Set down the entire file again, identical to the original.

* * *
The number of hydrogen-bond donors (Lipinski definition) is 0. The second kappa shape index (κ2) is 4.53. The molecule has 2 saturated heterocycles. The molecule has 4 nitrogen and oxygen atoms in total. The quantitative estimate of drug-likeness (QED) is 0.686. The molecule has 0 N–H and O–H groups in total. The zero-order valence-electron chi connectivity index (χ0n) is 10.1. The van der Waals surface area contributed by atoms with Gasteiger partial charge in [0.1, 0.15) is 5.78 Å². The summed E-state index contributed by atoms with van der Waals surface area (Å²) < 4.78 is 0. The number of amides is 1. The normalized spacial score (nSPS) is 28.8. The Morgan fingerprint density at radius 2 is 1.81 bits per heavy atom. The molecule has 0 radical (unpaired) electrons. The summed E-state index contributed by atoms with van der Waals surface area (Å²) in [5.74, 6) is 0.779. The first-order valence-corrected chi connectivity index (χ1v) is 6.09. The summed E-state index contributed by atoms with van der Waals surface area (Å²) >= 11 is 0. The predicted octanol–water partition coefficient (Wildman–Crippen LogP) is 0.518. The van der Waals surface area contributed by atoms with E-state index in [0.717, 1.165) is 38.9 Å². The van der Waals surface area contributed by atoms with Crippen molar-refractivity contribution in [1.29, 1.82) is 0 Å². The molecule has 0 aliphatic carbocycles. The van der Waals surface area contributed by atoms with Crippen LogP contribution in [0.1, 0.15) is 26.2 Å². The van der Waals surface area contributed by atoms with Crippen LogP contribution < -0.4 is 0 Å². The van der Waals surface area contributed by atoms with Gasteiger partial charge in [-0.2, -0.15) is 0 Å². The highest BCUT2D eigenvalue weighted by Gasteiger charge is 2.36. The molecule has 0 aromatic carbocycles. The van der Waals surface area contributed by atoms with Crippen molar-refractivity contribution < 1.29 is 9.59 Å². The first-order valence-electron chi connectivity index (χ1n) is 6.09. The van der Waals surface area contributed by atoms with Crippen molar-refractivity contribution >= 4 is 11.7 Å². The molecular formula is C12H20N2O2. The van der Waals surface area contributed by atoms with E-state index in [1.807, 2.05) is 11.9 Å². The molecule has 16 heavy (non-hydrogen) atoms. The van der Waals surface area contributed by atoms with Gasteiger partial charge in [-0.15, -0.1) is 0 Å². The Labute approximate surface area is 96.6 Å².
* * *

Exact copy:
The number of hydrogen-bond donors (Lipinski definition) is 0. The second kappa shape index (κ2) is 4.53. The molecule has 2 saturated heterocycles. The molecule has 4 nitrogen and oxygen atoms in total. The quantitative estimate of drug-likeness (QED) is 0.686. The molecule has 0 N–H and O–H groups in total. The zero-order valence-electron chi connectivity index (χ0n) is 10.1. The van der Waals surface area contributed by atoms with Gasteiger partial charge in [0.1, 0.15) is 5.78 Å². The summed E-state index contributed by atoms with van der Waals surface area (Å²) < 4.78 is 0. The number of amides is 1. The normalized spacial score (nSPS) is 28.8. The Morgan fingerprint density at radius 2 is 1.81 bits per heavy atom. The molecule has 0 radical (unpaired) electrons. The summed E-state index contributed by atoms with van der Waals surface area (Å²) in [5.74, 6) is 0.779. The first-order valence-corrected chi connectivity index (χ1v) is 6.09. The summed E-state index contributed by atoms with van der Waals surface area (Å²) >= 11 is 0. The predicted octanol–water partition coefficient (Wildman–Crippen LogP) is 0.518. The van der Waals surface area contributed by atoms with E-state index in [0.717, 1.165) is 38.9 Å². The van der Waals surface area contributed by atoms with Crippen molar-refractivity contribution in [1.29, 1.82) is 0 Å². The molecule has 0 aliphatic carbocycles. The van der Waals surface area contributed by atoms with Crippen LogP contribution in [0.1, 0.15) is 26.2 Å². The van der Waals surface area contributed by atoms with Crippen LogP contribution < -0.4 is 0 Å². The van der Waals surface area contributed by atoms with Gasteiger partial charge in [-0.2, -0.15) is 0 Å². The highest BCUT2D eigenvalue weighted by Gasteiger charge is 2.36. The molecule has 0 aromatic carbocycles. The van der Waals surface area contributed by atoms with Crippen molar-refractivity contribution < 1.29 is 9.59 Å². The first-order valence-electron chi connectivity index (χ1n) is 6.09. The van der Waals surface area contributed by atoms with Crippen molar-refractivity contribution >= 4 is 11.7 Å². The molecular formula is C12H20N2O2. The van der Waals surface area contributed by atoms with E-state index in [1.807, 2.05) is 11.9 Å². The molecule has 16 heavy (non-hydrogen) atoms. The van der Waals surface area contributed by atoms with Gasteiger partial charge in [-0.15, -0.1) is 0 Å². The Labute approximate surface area is 96.6 Å².